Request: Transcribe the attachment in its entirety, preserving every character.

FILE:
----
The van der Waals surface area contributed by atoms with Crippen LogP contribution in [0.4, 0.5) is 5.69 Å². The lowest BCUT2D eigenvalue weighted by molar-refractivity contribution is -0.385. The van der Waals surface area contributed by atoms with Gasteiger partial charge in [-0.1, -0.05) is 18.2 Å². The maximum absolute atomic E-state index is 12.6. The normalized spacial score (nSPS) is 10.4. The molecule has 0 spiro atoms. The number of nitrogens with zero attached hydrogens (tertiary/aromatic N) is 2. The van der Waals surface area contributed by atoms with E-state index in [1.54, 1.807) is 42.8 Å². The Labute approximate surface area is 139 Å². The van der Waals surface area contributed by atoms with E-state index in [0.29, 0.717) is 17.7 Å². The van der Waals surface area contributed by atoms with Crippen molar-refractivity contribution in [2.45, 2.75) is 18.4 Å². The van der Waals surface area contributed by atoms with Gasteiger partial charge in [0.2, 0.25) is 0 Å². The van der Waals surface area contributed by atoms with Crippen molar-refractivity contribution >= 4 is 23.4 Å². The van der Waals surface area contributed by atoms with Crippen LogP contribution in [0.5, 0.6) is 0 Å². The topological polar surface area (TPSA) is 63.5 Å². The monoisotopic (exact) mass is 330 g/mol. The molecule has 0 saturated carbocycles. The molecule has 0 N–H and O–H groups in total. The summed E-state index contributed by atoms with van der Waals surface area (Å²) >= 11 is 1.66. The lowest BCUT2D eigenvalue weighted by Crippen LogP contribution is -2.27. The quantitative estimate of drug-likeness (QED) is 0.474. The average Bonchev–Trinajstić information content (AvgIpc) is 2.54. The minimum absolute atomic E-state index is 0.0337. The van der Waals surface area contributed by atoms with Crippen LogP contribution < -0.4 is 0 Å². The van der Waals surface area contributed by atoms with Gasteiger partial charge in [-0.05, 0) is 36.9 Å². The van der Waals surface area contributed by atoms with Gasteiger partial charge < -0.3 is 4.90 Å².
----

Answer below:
The van der Waals surface area contributed by atoms with Crippen LogP contribution in [0.4, 0.5) is 5.69 Å². The lowest BCUT2D eigenvalue weighted by molar-refractivity contribution is -0.385. The van der Waals surface area contributed by atoms with Gasteiger partial charge in [-0.1, -0.05) is 18.2 Å². The maximum absolute atomic E-state index is 12.6. The normalized spacial score (nSPS) is 10.4. The molecule has 0 spiro atoms. The number of nitrogens with zero attached hydrogens (tertiary/aromatic N) is 2. The van der Waals surface area contributed by atoms with E-state index in [1.54, 1.807) is 42.8 Å². The Labute approximate surface area is 139 Å². The van der Waals surface area contributed by atoms with E-state index in [0.29, 0.717) is 17.7 Å². The van der Waals surface area contributed by atoms with Crippen molar-refractivity contribution in [2.45, 2.75) is 18.4 Å². The van der Waals surface area contributed by atoms with Gasteiger partial charge in [0.2, 0.25) is 0 Å². The van der Waals surface area contributed by atoms with Crippen molar-refractivity contribution >= 4 is 23.4 Å². The van der Waals surface area contributed by atoms with Crippen LogP contribution in [0.5, 0.6) is 0 Å². The topological polar surface area (TPSA) is 63.5 Å². The monoisotopic (exact) mass is 330 g/mol. The molecule has 0 saturated carbocycles. The molecule has 0 N–H and O–H groups in total. The summed E-state index contributed by atoms with van der Waals surface area (Å²) >= 11 is 1.66. The lowest BCUT2D eigenvalue weighted by Crippen LogP contribution is -2.27. The quantitative estimate of drug-likeness (QED) is 0.474. The average Bonchev–Trinajstić information content (AvgIpc) is 2.54. The minimum absolute atomic E-state index is 0.0337. The van der Waals surface area contributed by atoms with Crippen LogP contribution < -0.4 is 0 Å². The van der Waals surface area contributed by atoms with Gasteiger partial charge in [-0.05, 0) is 36.9 Å². The van der Waals surface area contributed by atoms with Gasteiger partial charge < -0.3 is 4.90 Å².